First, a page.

Etymology
Advertisement
Sydney 
Australian city, founded 1788 and named for British Home Secretary Thomas Townshend, 1st Viscount Sydney (1733-1800). The family name (also Sidney) is literally "dweller by the well-watered land," from Old English sid "side" + ieg "island."
Related entries & more 
Advertisement
Helga 
fem. proper name, from Old Norse Helga, literally "holy," from Proto-Germanic *hailaga, from PIE *kailo- (see health). A doublet of Olga.
Related entries & more 
Olga 

fem. proper name, Russian, probably from Norse Helga, literally "holy," from Proto-Germanic *hailaga (from PIE *kailo-; see health). The masc. form is Oleg.

Related entries & more 
Medicare (n.)

name for a state-run health insurance system for the elderly, 1962, originally in a Canadian context, from medical (adj.) + care (n.). U.S. use is from 1965; the U.S. program was set up by Title XVIII of the Social Security Act of 1965.

Related entries & more 
CDC 
abbreviation of Centers for Disease Control, renamed 1970 from earlier U.S. federal health lab, originally Communicable Diseases Center (1946). Since 1992, full name is Centers for Disease Control and Prevention, but the usual initialism (acronym) remains CDC.
Related entries & more 
Advertisement
Kimberley 
South African city, founded 1871; also region in northwest Australia; both named for John Wodehouse, 1st Earl of Kimberley, who was British secretary of state for the colonies; the earldom is from a place in Norfolk, England (the name also is found in Nottinghamshire, Warwickshire). The second element is Old English leah "meadow, clearing in a woodland" (see lea); the first reflect various Old English personal names; the one in Norfolk appears first as Chineburlai (1086) and seems to be "clearing of a woman called Cyneburg."
Related entries & more 
Marshall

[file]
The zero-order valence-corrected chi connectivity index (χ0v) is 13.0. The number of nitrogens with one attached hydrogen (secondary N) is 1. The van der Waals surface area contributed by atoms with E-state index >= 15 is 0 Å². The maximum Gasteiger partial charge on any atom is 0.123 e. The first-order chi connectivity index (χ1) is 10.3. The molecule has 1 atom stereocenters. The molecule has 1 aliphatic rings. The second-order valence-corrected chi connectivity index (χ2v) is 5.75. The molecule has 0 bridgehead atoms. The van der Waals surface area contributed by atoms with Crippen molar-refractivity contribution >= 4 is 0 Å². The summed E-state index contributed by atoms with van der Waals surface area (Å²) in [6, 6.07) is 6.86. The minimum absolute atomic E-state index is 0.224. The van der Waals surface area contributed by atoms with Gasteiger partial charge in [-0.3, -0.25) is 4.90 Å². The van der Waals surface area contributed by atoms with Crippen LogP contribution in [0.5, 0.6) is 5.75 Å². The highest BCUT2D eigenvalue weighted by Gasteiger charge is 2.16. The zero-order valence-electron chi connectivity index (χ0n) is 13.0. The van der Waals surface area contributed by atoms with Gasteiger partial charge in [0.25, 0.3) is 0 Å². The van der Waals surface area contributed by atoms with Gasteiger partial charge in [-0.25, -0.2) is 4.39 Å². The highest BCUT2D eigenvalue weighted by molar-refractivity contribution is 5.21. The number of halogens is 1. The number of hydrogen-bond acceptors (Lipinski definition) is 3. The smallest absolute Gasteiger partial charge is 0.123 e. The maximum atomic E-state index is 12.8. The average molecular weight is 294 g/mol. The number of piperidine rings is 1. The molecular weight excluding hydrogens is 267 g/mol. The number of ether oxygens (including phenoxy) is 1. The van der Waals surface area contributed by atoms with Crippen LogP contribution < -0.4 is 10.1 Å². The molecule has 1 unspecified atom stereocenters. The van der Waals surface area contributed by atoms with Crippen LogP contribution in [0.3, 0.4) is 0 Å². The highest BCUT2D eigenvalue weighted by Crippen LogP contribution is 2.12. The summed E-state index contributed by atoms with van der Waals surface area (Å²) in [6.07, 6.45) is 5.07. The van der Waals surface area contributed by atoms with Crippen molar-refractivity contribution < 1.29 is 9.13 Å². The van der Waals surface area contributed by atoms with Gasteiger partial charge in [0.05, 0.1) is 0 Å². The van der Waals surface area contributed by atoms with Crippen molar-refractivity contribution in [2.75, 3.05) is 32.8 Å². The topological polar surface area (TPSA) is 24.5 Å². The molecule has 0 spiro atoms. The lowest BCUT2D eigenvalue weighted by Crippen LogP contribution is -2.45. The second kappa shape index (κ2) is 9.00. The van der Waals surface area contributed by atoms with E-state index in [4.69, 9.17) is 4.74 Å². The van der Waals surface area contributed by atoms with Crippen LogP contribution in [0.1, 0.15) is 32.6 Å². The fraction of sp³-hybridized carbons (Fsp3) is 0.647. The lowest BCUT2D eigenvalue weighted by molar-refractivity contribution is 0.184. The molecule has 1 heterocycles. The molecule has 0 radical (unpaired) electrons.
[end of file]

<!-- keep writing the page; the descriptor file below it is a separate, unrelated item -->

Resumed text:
surname, from marshal (n.). The city in Texas, U.S., was named in 1841 for U.S. Supreme Court Chief Justice John Marshall (1755-1835). The Marshall Plan, "U.S. assistance to aid certain Western European nations recovering from World War II," is from 1947, named for its initiator, George C. Marshall (1880-1959), who was U.S. Secretary of State 1947-49. The Marshall Islands in the western Pacific were explored in 1788 by British naval captains John Marshall (1748-1819) and Thomas Gilbert, and named for the former (for the latter, see Kiribati). Related: Marshallese.

Related entries & more 
Pennsylvania 

American colony, later U.S. state, 1681, literally "Penn's Woods," a hybrid formed from the surname Penn (Welsh, literally "head") + Latin sylvania (see sylvan). Not named for William Penn, the proprietor, but, on suggestion of Charles II, for Penn's late father, Admiral William Penn (1621-1670), who had lent the king the money that was repaid to the son in the form of land for a Quaker settlement in America. The story goes that the younger Penn wanted to call it New Wales, but the king's secretary, a Welshman of orthodox religion, wouldn't hear of it. Pennsylvania Dutch (adj.) in reference to the German communities of the state, which retained their customs and language, is attested from 1824.

Related entries & more 
Oscar 

masc. proper name, Old English Osgar "god's spear," from gar "spear" (see gar) + os "god" (only in personal names), for which see Aesir.

The statuette awarded for excellence in film acting, directing, etc., given annually since 1928 was first so called in 1936. The common explanation of the name is that it sprang from a 1931 remark by Margaret Herrick, secretary at Academy of Motion Picture Arts and Sciences, on seeing the statuette: "He reminds me of my Uncle Oscar." Thus the award would be named for Oscar Pierce, U.S. wheat farmer and fruit grower. The popularity of the name seems to trace to columnist Sidney Skolsky, and there are other stories of its origin.

Related entries & more